Many traders though can attest to seeing a perfectly valid setup negated because of a trend conflict and then watching the trade play itself out to profit.

Too much information can cause analysis paralysis which can keep you
 from making trading choices that are actually profitable ones.

Looking at just the trading range portion and price relation to the moving average, we have:

  1. Price below longer term average means short
  2. Price above medium term means long
  3. Price above short term means long

Not seen on this chart but the pivot black candle below #2 is actually a retrace into an area where a long trade was the call yet all trading indicators called to short at that time.

That is the main drawback with most trading indicators and that is since they are derived from price, they lag price.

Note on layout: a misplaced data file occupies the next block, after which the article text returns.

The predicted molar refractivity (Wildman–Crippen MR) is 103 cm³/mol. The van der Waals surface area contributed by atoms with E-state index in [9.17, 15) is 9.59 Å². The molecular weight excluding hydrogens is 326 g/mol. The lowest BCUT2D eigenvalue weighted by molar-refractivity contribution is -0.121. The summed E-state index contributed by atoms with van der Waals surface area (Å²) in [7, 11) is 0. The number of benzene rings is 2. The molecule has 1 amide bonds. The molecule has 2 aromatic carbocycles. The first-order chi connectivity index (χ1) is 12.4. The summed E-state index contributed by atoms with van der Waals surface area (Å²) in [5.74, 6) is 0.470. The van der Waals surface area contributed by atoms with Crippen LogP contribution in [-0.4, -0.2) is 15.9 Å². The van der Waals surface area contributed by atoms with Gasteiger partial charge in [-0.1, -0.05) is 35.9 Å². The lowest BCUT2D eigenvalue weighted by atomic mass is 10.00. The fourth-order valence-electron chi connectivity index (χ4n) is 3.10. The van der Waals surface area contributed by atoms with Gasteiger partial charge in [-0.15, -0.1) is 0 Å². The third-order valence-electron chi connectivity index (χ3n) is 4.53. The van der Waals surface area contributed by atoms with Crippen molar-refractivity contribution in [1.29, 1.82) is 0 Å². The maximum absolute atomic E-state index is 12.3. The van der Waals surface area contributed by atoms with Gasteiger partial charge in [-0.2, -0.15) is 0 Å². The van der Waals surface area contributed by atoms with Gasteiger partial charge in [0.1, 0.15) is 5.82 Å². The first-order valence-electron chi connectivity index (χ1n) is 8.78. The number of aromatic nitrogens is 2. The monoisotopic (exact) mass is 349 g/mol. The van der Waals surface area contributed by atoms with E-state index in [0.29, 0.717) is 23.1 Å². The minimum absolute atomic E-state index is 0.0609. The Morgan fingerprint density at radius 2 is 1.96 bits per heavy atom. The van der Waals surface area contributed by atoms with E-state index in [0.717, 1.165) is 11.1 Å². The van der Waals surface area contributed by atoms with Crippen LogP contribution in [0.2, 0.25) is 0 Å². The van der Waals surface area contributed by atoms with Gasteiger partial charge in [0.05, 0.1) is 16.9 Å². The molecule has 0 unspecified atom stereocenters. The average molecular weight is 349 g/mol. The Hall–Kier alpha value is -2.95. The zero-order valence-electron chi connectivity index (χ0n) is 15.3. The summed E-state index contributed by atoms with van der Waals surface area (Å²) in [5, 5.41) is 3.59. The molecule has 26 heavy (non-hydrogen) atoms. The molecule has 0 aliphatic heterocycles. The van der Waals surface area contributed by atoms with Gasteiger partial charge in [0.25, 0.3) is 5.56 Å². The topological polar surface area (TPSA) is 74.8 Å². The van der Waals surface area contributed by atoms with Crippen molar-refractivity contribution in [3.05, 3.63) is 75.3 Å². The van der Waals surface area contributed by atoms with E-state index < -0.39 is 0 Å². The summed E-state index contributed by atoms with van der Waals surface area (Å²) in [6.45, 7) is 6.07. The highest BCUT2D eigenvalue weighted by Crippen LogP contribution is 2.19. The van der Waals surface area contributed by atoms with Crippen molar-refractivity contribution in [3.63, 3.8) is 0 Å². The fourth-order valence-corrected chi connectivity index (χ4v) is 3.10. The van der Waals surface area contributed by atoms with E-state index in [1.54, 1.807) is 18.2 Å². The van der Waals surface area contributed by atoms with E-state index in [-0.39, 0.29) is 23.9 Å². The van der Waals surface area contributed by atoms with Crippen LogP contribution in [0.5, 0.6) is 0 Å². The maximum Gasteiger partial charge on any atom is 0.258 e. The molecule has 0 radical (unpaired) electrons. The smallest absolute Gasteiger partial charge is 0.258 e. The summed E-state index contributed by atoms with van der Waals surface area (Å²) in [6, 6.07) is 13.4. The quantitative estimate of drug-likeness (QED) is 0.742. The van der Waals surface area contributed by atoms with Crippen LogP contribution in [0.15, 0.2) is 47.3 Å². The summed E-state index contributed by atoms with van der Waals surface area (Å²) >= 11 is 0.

A trend indicator can be a useful addition to your day trading but be extremely careful of confusing a relatively simple trend concept.

Day Trading Question: Day trading involves quick decisions.
 Would your trading be better served by simple or complex information gathering?

Useful Trading Indicator Selection

Useful is subjective but there are general guidelines you can use when seeking out useful indicators for your day trading.

One simple guideline is to choose one trend indicator such as a moving average and one momentum trading indicator such as the stochastic oscillator.

In order to explain how these can be useful as day trading indicators, take a look at this chart:

  1. In brief, this is a pivot area where price broke through and rallied hard away from the moving average
  2. Price starts to trade above moving average as well as slope of indicator is up and our plan says trend is up
  3. Price returns to the area marked #1 (also a complex ab=cd retrace)
  4. Momentum indicator crosses and turns up and we buy stop the high of the candle that turned it

Simple selection of trading indicators mixed with chart technicals can be the basis for your trading system.

Do Trading Indicators Work?